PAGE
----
Practice English Speaking&Listening with: GEMS Video

Difficulty: 0

[Upbeat futuristic music]


[Female Instructor] What do you predict is gonna happen?

Which one do you think will fall more slowly and hit the ground last,

the hammer or the feather?


[Female student] I predict the feather would fall uh last because its really light.

[Andrew Fraknoi] Kids come into even the most basic of science classes with a repertoire

of ideas developed from their everyday experience.

It's a kind of reality that kids have constructed for themselves, but it may not correspond

to the actual reality with which the universe presents us,

and aligning those two realities can be one of the most challenging and rewarding tasks

of a science teacher.

How do you take a child's understanding of nature and bring that understanding in line

with what nature's actually doing in a way that is satisfying for the kids themselves.

The key idea in the GEMS program, the way that uh science is approached, is to give kids

the tools to discover the ideas and facts for themselves.

To put together a kind of mental picture of how the world works by gathering data,

by comparing what we know to different possible ideas or theories, coming to a conclusion,

and talking about it.

[Music begins]

[Student 1] I don't think the planet would go - would be in uh basically a line going that way.

[Student 2] Yeah, that's what I was gonna say too.

[Isabel Hawkins] NASA uh has been involved in uh education and public outreach uh since

its inception almost 50 years ago, and they support activities such as development of curriculum materials

for K-12th, for students and educators starting from the very young uh because its important

to inspire uh the children from the very beginning.

[Male teacher] What I'm gonna be doing is I'm gonna back up, and I want you to be looking

at your planet X and planet Venus at the same time, and when I back up,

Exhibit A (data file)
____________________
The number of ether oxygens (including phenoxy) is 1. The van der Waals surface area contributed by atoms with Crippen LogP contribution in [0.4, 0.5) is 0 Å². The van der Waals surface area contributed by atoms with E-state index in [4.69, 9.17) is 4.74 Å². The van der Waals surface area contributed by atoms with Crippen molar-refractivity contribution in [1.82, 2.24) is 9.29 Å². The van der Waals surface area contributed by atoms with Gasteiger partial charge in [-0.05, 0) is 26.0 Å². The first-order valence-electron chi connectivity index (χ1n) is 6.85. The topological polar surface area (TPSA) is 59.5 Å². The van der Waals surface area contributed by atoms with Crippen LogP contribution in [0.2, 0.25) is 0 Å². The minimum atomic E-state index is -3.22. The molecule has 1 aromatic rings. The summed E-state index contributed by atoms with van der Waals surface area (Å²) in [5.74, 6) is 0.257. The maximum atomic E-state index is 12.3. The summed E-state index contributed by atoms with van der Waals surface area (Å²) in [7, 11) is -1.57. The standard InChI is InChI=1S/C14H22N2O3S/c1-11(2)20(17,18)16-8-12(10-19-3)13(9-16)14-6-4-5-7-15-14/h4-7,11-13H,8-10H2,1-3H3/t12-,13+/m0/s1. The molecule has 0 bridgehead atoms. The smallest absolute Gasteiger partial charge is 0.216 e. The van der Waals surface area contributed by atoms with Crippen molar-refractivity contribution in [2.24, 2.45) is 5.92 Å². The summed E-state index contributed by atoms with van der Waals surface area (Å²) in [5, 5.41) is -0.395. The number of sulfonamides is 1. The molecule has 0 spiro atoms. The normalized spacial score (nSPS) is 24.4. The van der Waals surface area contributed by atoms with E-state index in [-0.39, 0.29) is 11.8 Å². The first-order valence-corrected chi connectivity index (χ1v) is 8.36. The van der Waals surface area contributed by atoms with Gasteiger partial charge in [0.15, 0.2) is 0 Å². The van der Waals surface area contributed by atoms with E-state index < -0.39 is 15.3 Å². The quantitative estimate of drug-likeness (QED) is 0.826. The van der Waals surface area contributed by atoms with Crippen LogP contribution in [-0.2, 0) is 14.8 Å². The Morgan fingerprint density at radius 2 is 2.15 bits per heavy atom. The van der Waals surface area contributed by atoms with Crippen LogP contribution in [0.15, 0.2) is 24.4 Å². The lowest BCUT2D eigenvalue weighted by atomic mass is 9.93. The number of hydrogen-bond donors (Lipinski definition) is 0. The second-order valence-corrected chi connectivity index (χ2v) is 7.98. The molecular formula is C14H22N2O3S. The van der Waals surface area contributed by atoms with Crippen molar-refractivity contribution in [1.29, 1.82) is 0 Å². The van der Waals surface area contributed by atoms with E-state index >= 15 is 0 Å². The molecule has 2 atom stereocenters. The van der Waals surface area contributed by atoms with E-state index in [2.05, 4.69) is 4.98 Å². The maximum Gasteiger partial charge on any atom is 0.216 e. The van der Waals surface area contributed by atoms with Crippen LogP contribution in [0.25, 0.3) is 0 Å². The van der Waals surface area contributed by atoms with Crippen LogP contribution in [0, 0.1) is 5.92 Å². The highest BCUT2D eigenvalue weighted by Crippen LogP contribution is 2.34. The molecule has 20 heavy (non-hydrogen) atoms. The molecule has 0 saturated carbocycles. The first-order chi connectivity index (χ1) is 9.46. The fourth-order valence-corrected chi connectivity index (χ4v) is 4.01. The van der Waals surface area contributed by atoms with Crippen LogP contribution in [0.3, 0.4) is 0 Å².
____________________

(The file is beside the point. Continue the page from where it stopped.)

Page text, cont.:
and they look like they're about the same size, I want you to raise your hand.

[Isabel Hawkins] And that's why NASA has invested into uh this wonderful resource,

the formalized ideas into a curriculum material called the GEMS Space Science Sequence,

so that educators and students can take uh all of that knowledge and that inspiration

and put it into a practical application that will help them through uh all walks of life.

[Music begins]

[Female teacher] I want you to predict, what

do you suppose is gonna happen with Mercury and Venus and Earth as Mars does Mars' orbit.

In your head, make your prediction, one, two, three.

[Rhythmic clapping]

[Male narrator] The students in this classroom

are forming a human model of the solar system.

They're grappling with complex concepts about the behavior of objects in space and learning

through doing.

This human oral activity is just one of the activities in the solar system unit

of the GEMS Space Science Sequence for middle school students.

[Bryan Mendez] Oh we've had an experience with the Lawrence Hall of Science even going

back before the Sequence in working with them to develop curriculum, and the kind of curriculum

they do is very appealing because it fits in well with the way scientists actually do science.

[Teacher] Mercury, what'd you do?

[Student] I had to go around more.

[Teacher] What happened for you Venus?

[Student] Uhm I'm still going on the same circle.

[Bryan Mendez] Its hands on, its minds on, it gets students thinking about the activities